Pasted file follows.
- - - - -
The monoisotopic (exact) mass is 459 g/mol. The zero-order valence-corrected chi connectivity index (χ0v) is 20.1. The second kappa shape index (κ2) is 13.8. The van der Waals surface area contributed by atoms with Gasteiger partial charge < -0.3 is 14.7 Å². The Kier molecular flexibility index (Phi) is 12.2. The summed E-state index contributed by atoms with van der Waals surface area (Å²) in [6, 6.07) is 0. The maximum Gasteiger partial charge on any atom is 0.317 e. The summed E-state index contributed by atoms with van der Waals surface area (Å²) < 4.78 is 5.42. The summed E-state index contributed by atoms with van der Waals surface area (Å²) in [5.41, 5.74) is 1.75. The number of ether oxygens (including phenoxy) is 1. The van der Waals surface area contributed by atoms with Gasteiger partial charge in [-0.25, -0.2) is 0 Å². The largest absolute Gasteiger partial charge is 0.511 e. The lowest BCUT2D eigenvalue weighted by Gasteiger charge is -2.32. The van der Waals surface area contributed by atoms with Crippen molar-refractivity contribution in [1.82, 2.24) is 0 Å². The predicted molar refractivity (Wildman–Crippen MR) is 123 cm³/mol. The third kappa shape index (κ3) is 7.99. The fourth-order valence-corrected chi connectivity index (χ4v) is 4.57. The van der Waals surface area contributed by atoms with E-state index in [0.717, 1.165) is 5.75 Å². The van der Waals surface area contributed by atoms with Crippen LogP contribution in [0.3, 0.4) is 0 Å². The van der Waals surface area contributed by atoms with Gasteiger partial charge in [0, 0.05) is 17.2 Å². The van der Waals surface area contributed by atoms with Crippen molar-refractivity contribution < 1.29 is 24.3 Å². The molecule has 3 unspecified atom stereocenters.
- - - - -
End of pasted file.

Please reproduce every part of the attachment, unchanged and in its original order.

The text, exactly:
The monoisotopic (exact) mass is 459 g/mol. The zero-order valence-corrected chi connectivity index (χ0v) is 20.1. The second kappa shape index (κ2) is 13.8. The van der Waals surface area contributed by atoms with Gasteiger partial charge < -0.3 is 14.7 Å². The Kier molecular flexibility index (Phi) is 12.2. The summed E-state index contributed by atoms with van der Waals surface area (Å²) in [6, 6.07) is 0. The maximum Gasteiger partial charge on any atom is 0.317 e. The summed E-state index contributed by atoms with van der Waals surface area (Å²) < 4.78 is 5.42. The summed E-state index contributed by atoms with van der Waals surface area (Å²) in [5.41, 5.74) is 1.75. The number of ether oxygens (including phenoxy) is 1. The van der Waals surface area contributed by atoms with Gasteiger partial charge in [-0.25, -0.2) is 0 Å². The largest absolute Gasteiger partial charge is 0.511 e. The lowest BCUT2D eigenvalue weighted by Gasteiger charge is -2.32. The van der Waals surface area contributed by atoms with Crippen molar-refractivity contribution in [1.82, 2.24) is 0 Å². The predicted molar refractivity (Wildman–Crippen MR) is 123 cm³/mol. The third kappa shape index (κ3) is 7.99. The fourth-order valence-corrected chi connectivity index (χ4v) is 4.57. The van der Waals surface area contributed by atoms with E-state index in [0.717, 1.165) is 5.75 Å². The van der Waals surface area contributed by atoms with Crippen LogP contribution in [0.3, 0.4) is 0 Å². The van der Waals surface area contributed by atoms with Gasteiger partial charge in [0, 0.05) is 17.2 Å². The van der Waals surface area contributed by atoms with Crippen molar-refractivity contribution < 1.29 is 24.3 Å². The molecule has 3 unspecified atom stereocenters.